I am not sure if I am crazy, but "going home to home" sounds unidiomatic. By that, I mean going to every home like some people do every morning.

Here's an example:

The milkman goes home to home to deliver milk in all of the houses he was assigned.


"Go from house to house" would be fine:

They still go from house to house, questioning people.

You go from house to house collecting subscriptions.

That was the Christmas tradition- where you go from house to house collecting your presents.

It's true that home can mean a building, just like house. But those homes are not the milkman's ones (someone's home is the house or flat where they live). However, construction companies, for example, might say, "We build homes," not meaning their own homes. But in this case it sounds like homes for somebody, for people, for their customers. You don't need that kind of accent in your sentence about the milkman. So, "from house to house" is just fine.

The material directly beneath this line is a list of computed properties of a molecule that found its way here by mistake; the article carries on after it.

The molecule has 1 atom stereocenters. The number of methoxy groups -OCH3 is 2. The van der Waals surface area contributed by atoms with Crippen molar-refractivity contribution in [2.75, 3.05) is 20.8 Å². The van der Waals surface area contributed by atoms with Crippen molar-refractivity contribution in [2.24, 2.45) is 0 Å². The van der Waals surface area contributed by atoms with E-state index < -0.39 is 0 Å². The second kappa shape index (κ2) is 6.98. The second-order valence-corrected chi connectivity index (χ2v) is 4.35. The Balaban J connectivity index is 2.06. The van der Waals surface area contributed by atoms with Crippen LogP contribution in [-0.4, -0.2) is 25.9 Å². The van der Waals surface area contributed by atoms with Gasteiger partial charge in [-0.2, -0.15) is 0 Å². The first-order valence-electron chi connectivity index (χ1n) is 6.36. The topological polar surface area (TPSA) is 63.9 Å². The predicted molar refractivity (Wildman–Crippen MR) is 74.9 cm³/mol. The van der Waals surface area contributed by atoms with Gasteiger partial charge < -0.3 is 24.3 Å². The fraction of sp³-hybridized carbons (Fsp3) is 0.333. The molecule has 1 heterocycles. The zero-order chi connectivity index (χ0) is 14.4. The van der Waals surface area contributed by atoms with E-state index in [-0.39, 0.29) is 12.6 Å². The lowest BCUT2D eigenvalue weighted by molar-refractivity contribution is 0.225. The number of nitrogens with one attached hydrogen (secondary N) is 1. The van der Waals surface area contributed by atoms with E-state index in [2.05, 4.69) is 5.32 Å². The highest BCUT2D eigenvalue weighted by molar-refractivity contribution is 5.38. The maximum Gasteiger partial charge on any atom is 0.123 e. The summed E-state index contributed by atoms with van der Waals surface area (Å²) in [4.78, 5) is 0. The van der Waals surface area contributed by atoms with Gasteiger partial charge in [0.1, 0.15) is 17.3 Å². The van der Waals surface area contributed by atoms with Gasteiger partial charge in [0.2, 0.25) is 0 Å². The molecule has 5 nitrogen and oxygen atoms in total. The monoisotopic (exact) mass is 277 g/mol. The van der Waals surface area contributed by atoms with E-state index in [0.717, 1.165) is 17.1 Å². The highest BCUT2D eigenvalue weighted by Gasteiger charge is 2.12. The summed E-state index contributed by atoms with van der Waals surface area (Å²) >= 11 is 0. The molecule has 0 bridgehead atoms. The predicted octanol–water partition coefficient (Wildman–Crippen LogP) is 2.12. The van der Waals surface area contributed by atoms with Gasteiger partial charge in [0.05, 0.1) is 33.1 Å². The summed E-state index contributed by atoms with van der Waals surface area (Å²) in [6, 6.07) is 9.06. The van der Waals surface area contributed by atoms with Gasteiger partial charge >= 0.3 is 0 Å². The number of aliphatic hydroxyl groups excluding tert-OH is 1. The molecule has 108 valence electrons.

Let me end by giving a few examples of "home to home:"

Mason Geary was a foster kid who grew up bouncing from home to home. (from one family to another)

We went form home to home and offered people the gospel of John. (again, from family to family)

  • 2
    +1 "from house to house" is the idiomatic option here. Another option that is less frequent than that, but more than "from home to home" is "from door to door." link: books.google.com/ngrams/…
    – Katy
    May 8 '19 at 1:20
  • @Katy good point. Thank you!
    – Enguroo
    May 8 '19 at 5:02

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